Millions of dollars of expenditure or millions for progress? That’s the question that looms large over the Indian aviation industry today. With new low-cost carriers springing up each day, the concept of low-cost airport terminals is also gaining momentum. But the question is, in a country like ours, will they work?
From being a single-player sector controlled by the government to an industry with multiple competent players, Indian aviation has come a long way. And now they are all set to pave the way for the next step towards development – low-cost airport terminals.
For the consumer
View this situation from a consumer’s perspective. Many today opt for no-frills airlines as they are a time-saving, cost-efficient option over the traditionally preferred railways. However, there seem to be some operational hassles for these airlines in terms of airport facilities. The single domestic terminals that cater to both regular airlines as well as low-cost carriers are under immense pressure due to unavailability of runways, delay of flights, disruption of schedules, and such.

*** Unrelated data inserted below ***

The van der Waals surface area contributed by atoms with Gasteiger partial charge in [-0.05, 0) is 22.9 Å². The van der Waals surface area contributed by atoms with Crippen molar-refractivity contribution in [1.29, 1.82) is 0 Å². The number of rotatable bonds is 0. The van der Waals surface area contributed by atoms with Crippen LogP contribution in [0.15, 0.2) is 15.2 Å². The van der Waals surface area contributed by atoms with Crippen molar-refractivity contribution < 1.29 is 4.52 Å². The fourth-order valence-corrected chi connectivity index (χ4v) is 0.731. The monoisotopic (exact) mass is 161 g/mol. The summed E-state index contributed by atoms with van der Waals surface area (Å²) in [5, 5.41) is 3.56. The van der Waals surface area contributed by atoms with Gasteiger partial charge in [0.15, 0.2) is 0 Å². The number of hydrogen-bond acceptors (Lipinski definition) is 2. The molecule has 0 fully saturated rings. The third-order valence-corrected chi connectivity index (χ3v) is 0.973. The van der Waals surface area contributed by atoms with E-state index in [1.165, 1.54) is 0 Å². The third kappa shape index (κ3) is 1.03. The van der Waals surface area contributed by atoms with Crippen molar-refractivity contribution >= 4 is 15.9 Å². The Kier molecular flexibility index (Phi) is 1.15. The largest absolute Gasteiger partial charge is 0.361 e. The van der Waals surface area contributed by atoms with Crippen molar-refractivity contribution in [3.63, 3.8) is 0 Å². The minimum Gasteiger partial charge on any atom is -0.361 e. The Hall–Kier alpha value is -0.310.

Breath of fresh air
In such a scenario, low-cost terminals would be a breath of fresh air. A separate terminal for the no-frills airlines would eliminate dependence on the amenities of regular domestic terminals. This would mean better schedules, timely arrivals and departures and thereby, a more pleasurable experience. Travelers usually complain about the ‘not-so-organized’ ways of low-cost carriers. These can now be tackled more effectively by the airlines who can run independently of the ‘lots-of-frills’ airlines. On a macro level, this is another step towards development.
Space may be a constraint, but…
Many may argue that space being such a constraint, these separate terminals would cause unnecessary redundancy and that they are not an operationally optimal solution. However, the plan is for these terminals to come up outside the main city – in much the same way low cost carriers fly to airports like Luton in London instead of the ‘bursting at its seams’ Heathrow. The commute to the airport may take longer, but congestion in the air is likely to reduce. This will mean less time ‘in queue’ circling over airports waiting to land. It will also mean airlines can get rid off surcharges or at least lower fares which are padded up to take into account this extra fuel burn that happens while waiting. The truth is that Indian industries are coming of age, and this would be a welcome transition!
What do you think about low-cost terminals? What would you prefer as a traveler – a higher fare for a city centre airport or a dirt cheap fare that requires you to commute to the outskirts?